Josh Gattis Knows QB, Offense Have Plenty To Prove In 2021
By any measure, Michigan's 2020 offense was simply poor. Some numbers were better than others — offensive coordinator Josh Gattis will point out the 4.6 yards per carry, and some good moments for quarterback Joe Milton (now in the transfer portal) — but U-M was 44th in passing offense (250.3 yard per game) and 95th (132.5) in rushing while finishing 66th nationally at 28.3 points per game.
That led to a 2-4 season and a lot of soul searching in the offseason. Head coach Jim Harbaugh made some big changes and thought seriously about others before opting for Gattis and Sherrone Moore as co-coordinators, bringing quarterbacks coach Matt Weiss and running backs coach Mike Hart on board.
The moves look great on paper, and Gattis is happy with the way it's meshed in the early going.
"We’ve got tremendous chemistry," he said of his relationship with Moore. " ... I’m so excited for him and his career being able to coach the offensive line and ... for him being the co-offensive coordinator. He’s a bright coach. The players love him, and we see the players respond to him. Just how he coaches them and the energy he brings each and every day, and the positivity. He’s got a very, very bright career in this profession.
"People only see him as a recruiter, but he’s so much more. He’s a very, very talented coach; a great man. That’s my guy. We’ve got a great chemistry. Just being able to take some things off my plate whether it’s scripting-wise, whether it’s other things to free up some other things for me, it’s been really, really important."
There were others who had a hand in the offense in the past, but Gattis has made it clear — repeatedly — that he is running the show and has been, with limited input. Those suggesting "Jim Harbaugh has handcuffed him" ... it's simply not true.
So now it's up to Gattis to prove last year was a fluke. Many pointed to him as the reason Milton got the nod over Dylan McCaffrey last year, leading to McCaffrey's transfer, but whether or not that's true is irrelevant. And Gattis made it clear Wednesday that Milton wasn't the entire reason for U-M's failures while adding there's no looking back.
"I think it’s just the position itself," he said of the criticism Milton got last year after losing his job to redshirt frosh Cade McNamara. "Obviously, the focus is on the guys we have on our roster, but Joe did a lot of good things — a lot of good things — on the field. If anyone tries to deny that, then it’s obvious that they didn’t watch the games. There were good things that he did, good things in his career. To harp on a young man about the negatives or the negative situations, obviously when you’re not winning, it all looks bad.
"It all falls on a couple people's laps. The quarterback is one of them, just like it falls on any other coach. ... A lot of times, when things aren’t going well you look to blame it on that position from the outside eye. I think that’s where the quarterback position is so critical and it’s so sensitive for every team in the country."
Gattis was that coach last year. He will be again if the Wolverines don't improve dramatically, and they'll have to do it with a quarterback who — once again — doesn't have much experience. Though it's too early to say how well they're playing, the third-year coordinator is pleased with the leadership he's seen from the position, and especially from McNamara.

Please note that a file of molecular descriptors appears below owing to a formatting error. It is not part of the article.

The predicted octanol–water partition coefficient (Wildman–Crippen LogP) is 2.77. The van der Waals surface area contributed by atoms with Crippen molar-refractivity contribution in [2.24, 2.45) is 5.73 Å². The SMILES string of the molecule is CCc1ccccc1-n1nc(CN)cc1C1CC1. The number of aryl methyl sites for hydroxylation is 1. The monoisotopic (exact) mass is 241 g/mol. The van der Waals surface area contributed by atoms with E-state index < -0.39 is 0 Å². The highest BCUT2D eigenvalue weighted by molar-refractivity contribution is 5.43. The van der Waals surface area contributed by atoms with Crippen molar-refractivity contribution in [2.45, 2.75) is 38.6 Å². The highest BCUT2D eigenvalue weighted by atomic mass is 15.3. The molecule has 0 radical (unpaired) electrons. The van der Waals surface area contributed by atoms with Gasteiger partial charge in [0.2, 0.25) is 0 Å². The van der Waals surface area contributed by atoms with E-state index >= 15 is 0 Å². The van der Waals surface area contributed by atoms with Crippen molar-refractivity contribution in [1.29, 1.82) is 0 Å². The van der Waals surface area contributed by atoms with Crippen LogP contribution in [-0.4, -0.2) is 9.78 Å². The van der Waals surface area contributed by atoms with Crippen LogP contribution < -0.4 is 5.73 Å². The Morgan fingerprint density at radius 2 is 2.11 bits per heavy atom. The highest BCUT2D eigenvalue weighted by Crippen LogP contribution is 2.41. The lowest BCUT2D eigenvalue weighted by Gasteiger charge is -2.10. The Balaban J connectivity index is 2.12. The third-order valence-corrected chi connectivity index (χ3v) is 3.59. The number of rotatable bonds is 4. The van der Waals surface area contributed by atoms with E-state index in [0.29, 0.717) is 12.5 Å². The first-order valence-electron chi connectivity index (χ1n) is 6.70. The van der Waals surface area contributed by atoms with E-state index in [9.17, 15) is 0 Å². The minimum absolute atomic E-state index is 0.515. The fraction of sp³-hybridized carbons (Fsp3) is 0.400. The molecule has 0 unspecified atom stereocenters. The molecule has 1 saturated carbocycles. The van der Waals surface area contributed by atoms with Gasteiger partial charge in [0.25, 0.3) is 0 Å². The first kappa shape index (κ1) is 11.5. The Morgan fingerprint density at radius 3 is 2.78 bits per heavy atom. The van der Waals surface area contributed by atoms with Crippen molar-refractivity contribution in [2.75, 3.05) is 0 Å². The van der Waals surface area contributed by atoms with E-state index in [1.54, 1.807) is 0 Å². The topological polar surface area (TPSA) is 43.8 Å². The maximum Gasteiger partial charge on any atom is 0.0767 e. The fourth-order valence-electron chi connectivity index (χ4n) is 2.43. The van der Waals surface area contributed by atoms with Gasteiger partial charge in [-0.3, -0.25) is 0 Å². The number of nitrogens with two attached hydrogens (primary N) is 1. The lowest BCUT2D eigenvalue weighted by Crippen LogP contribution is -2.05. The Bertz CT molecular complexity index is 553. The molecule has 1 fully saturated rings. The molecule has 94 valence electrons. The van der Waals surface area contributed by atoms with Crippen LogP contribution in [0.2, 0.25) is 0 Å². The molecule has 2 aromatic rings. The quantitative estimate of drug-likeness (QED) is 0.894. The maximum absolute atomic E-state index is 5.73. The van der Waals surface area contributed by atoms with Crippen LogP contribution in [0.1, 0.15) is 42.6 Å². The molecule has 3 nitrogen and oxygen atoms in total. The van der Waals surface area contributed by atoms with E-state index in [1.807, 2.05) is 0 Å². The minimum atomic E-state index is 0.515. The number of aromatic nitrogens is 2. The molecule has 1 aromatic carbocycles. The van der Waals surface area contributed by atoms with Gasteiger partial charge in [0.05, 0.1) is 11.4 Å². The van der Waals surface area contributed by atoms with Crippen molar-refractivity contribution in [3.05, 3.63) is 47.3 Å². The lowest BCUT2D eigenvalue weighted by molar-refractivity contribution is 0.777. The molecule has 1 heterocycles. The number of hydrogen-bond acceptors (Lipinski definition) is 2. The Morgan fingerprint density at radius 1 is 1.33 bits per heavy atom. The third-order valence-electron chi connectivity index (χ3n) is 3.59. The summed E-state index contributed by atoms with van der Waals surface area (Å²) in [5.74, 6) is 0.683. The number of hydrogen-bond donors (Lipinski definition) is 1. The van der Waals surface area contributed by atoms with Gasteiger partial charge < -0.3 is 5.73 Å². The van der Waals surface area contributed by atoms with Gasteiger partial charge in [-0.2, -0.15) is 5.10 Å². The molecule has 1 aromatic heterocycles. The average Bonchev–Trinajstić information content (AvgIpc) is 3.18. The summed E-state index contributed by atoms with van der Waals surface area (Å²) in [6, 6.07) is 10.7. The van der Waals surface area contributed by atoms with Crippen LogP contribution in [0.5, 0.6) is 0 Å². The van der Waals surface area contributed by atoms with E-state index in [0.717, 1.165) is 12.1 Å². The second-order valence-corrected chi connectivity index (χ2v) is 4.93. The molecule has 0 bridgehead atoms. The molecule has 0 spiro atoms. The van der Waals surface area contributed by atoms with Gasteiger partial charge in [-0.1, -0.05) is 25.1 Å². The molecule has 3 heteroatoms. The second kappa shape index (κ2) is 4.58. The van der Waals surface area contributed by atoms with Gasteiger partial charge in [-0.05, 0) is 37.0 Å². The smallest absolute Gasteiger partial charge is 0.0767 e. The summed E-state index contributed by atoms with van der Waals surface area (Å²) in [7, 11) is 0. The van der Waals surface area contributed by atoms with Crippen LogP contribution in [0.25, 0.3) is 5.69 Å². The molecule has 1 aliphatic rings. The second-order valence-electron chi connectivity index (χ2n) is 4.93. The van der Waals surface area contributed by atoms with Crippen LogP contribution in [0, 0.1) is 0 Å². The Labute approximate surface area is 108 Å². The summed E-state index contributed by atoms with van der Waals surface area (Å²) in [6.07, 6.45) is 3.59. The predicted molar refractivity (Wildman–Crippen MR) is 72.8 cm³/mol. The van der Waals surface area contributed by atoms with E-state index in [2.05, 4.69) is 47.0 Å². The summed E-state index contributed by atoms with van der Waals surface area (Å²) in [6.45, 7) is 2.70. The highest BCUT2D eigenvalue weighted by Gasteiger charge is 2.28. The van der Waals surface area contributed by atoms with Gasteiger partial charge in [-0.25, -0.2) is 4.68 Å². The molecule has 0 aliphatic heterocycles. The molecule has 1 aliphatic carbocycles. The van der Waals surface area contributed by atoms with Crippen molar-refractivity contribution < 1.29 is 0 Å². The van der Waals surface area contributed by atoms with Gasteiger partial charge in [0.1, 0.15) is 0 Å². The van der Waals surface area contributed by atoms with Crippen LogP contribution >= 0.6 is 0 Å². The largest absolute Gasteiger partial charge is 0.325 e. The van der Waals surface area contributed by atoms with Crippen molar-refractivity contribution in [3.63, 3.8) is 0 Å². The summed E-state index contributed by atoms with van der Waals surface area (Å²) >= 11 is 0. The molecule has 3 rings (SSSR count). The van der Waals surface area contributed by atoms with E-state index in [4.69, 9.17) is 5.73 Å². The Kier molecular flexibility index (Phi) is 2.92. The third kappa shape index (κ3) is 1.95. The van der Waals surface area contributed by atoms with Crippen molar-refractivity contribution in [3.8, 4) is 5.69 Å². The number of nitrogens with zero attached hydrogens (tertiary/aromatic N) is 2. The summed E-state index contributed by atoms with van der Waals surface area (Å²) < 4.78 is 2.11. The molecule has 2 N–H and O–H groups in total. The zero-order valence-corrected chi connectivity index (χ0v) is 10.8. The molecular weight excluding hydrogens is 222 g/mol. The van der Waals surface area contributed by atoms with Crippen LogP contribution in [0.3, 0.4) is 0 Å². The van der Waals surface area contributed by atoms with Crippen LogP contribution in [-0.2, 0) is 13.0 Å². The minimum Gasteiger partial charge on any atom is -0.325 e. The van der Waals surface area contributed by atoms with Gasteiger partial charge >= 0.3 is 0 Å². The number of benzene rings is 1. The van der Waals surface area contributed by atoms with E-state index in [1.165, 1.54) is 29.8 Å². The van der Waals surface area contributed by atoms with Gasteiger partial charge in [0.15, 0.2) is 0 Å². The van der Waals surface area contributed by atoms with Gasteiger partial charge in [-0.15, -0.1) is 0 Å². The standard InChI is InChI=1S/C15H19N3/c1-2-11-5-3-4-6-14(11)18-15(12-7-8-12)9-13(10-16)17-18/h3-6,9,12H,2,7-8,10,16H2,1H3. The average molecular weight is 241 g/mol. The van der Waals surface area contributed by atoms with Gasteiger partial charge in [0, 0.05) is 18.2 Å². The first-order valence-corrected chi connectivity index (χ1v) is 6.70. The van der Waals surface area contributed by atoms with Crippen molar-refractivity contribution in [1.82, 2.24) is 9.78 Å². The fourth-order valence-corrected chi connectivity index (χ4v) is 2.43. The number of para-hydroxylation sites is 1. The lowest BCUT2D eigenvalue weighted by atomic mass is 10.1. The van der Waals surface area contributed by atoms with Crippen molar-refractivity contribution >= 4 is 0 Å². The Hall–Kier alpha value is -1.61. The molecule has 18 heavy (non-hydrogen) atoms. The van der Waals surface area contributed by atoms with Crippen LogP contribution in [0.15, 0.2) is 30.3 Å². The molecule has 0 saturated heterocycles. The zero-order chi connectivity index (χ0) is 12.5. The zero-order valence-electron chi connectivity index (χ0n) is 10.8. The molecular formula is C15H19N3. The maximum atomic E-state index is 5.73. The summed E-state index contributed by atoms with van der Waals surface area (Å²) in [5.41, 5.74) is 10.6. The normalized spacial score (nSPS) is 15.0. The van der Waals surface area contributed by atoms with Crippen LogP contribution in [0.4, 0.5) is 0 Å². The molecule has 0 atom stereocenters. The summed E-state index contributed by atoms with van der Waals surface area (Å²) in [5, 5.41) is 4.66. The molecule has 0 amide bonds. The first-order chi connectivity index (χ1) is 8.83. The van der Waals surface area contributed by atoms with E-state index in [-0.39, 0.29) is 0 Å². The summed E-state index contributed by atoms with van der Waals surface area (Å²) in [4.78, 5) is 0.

McNamara showed well in last year's Rutgers game, but as we've seen over the years, one good game against a bad team can be deceiving. Brandon Peters, John O'Korn, Joe Milton (in last year's opener) all looked like they had great potential, but they weren't close to being championship level quarterbacks.
The first step toward meeting their potential is to play within themselves, Gattis said of McNamara and frosh J.J. McCarthy.
"Don’t try to put too much on your plate. You’re on the field to be the general of the field but don’t try to overdo it," he said. "I think that’s where our guys have taken an understanding.
"The quarterback position is always the most critiqued, most critical position of any position in all of sports. I’m not sure there’s not a position in any other sport that takes the criticism that position can take ... the biggest thing is that they’re comfortable, making sure they’re understanding, making sure they’re taking practice experience and being able to relate those to game situations so they can put themselves in a position to be successful."
It's their job now to put them in positions to succeed, too, he added; to tailor the offense to their strengths. They're just getting started, but there have been positive signs.
More than anything, he's looking for consistency and better showings out of the gate. They'll start the guy who shows that in practice and go from there.
"There were rhythm spots [last year], but rhythm comes and goes," Gattis said. "Different games had different scenarios within the game. The one area I think we did not do a great job was starting the game off fast. Even in the games we had success, we didn’t have opening drive success. I think we were 0-6 on our first drive as far as being able to drive down the field first and score.
"I think we started all six games off this past year being down 7-0. That plays for overall team chemistry, team flow, team success. We’ve got to do a better job of establishing early success on the first drive."
Between that and doing a better job in short yardage situations, where they were good in 2019 but poor last year, Gattis knows there's a lot to sort out.
It's too early to know how it will play out, but he's happy with the energy and believes they're off to a good start.
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